The thousand wounded is expected to arrive soon. [A quantity or unit]
          A thousand wounded were evacuated by air. [Individuals]
    5. Use singular verbs with most indefinite pronouns: another, anybody, anything, each, everyone, everybody, everything, neither, nobody, nothing, one, no one, someone, somebody and something.

          Everyone eats at the cafeteria.
          The President said everybody was welcome to join.
          Everyone in the squadron takes a turn leading a service project.
    6. With all, any, none and some, use a singular or plural verb, depending on the content.

          All of the money is reserved for emergencies.
          [singular-equivalent to "The money is reserved for emergencies."]
          When the men arrive, all go straight to work.
          [plural-equivalent to "The men go straight to work"]
          All are expected to have a tour of duty overseas.

    Grammar Review: Pronouns

    Pronouns are words that replace nouns and refer to a specific noun. The noun being referred to or replaced by the pronoun is called the antecedent. Some examples:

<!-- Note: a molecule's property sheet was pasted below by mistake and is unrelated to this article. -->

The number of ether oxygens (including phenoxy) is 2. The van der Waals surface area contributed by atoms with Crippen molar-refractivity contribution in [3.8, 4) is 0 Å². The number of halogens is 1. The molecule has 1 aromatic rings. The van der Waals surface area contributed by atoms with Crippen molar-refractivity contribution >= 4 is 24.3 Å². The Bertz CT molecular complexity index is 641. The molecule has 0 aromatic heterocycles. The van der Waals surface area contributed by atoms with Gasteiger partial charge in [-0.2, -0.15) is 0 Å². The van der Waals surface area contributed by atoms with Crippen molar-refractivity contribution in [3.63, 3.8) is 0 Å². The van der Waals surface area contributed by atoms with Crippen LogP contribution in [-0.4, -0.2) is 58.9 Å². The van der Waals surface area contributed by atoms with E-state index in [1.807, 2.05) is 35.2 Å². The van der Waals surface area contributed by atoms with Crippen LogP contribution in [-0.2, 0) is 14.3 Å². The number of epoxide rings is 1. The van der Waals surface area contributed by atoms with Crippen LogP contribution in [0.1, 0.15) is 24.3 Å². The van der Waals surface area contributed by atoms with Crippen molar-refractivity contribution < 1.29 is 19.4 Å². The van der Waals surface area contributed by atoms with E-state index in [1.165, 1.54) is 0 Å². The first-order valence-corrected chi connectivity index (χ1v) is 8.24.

• SSgt Smith is our nominee for the award and he has a good chance of winning. [SSgt Smith is the antecedent; he is a pronoun replacing the noun later in the sentence.]
    • Three lieutenants arrived late to the meeting. Their boss was not happy with them. [Three lieutenants is the antecedent; Their and them are pronouns replacing the antecedent in the next sentence.]

    Errors in Pronoun Reference ("Pronoun-Antecedent Agreement")

    A common error in pronoun use involves agreement in number. If the noun is singular, the pronoun is singular. If the noun is plural, the pronoun should be plural, too.

    Let’s look at an example of an incorrect pronoun reference:

    Incorrect: Everyone should bring their books to class.
    [Everyone is singular, while their is plural.]

    When correcting such a sentence, try for gender inclusive language. Often the best approach is to make the subject plural and keep the pronoun unchanged:

    Correct: All students should bring their books to class.

    Of course, using his or her is also acceptable, but it gets cumbersome when overused:

    Also correct: Everyone should bring his or her books to class.

    With a compound subject joined by and, use a plural pronoun: